Graduate and Postdoctoral Studies
Role of mechanical interactions in self-organization behaviors of Myxococcus xanthus bacteria
Monday, March 6, 2017
to 2:00 PM
1060 BioScience Research Collaborative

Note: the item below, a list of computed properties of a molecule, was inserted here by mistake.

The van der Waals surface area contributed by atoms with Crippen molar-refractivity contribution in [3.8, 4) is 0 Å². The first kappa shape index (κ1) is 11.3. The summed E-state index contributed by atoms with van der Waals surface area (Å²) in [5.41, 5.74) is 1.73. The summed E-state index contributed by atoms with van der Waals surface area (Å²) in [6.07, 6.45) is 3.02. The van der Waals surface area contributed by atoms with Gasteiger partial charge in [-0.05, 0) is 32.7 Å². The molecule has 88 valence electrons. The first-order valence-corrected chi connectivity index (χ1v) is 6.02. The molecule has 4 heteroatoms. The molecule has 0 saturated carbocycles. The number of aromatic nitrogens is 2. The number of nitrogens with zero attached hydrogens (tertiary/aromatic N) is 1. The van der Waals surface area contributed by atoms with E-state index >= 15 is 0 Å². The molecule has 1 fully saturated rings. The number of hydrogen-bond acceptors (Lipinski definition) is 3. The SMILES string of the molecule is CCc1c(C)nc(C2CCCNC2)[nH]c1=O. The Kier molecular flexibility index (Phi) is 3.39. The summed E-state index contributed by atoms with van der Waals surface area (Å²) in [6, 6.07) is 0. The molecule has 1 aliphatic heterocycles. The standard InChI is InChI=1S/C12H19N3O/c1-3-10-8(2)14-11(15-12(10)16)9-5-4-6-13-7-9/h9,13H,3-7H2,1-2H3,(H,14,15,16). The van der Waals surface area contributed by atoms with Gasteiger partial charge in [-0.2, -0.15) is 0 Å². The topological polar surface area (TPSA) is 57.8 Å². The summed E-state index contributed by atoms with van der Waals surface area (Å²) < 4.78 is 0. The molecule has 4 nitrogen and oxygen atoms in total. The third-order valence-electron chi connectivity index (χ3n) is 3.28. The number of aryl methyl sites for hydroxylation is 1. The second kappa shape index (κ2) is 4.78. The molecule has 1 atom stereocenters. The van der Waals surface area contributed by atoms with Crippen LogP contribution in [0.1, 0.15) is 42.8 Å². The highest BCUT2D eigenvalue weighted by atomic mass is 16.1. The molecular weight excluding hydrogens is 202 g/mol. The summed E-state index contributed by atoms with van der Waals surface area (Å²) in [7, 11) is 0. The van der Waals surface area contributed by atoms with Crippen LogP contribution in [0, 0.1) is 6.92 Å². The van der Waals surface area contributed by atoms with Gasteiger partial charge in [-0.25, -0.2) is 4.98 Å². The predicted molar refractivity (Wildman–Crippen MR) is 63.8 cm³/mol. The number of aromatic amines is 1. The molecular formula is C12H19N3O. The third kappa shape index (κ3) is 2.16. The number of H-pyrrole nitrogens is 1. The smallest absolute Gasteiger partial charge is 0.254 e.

The ability of cells to move collectively and self-organize is essential for many biological processes. Myxococcus xanthus is a model organism to study self-organization in bacteria for its capacity to form complex multicellular structures. Coordinated cell movement and intercellular interactions are crucial for bacterial multicellularity, and the mechanisms governing these processes are of active scientific interest. Individual cells interact with neighbors through various chemical and mechanical interactions, but the role of mechanical interactions in coordination and self-organization of bacteria remains unclear. This work investigates the mechanisms underlying various multicellular patterns in M. xanthus bacteria and the role of mechanical interactions in these self-organization behaviors using an agent-based-simulation framework with biophysical models of cell motility. Specifically, we investigate the mechanisms for (i) individual cell motility (ii) collective alignment in cell groups (iii) collective expansion of cell groups and (iv) formation of circular cell aggregates. Our results show that many self-organization behaviors in M. xanthus can be explained by a combination of mechanical interactions among cells and between the cells and the underlying substrate. This work improves our understanding of mechanisms governing various self-organization behaviors displayed by M. xanthus bacteria and provides a general framework to study self-organization behaviors in other surface motile bacteria.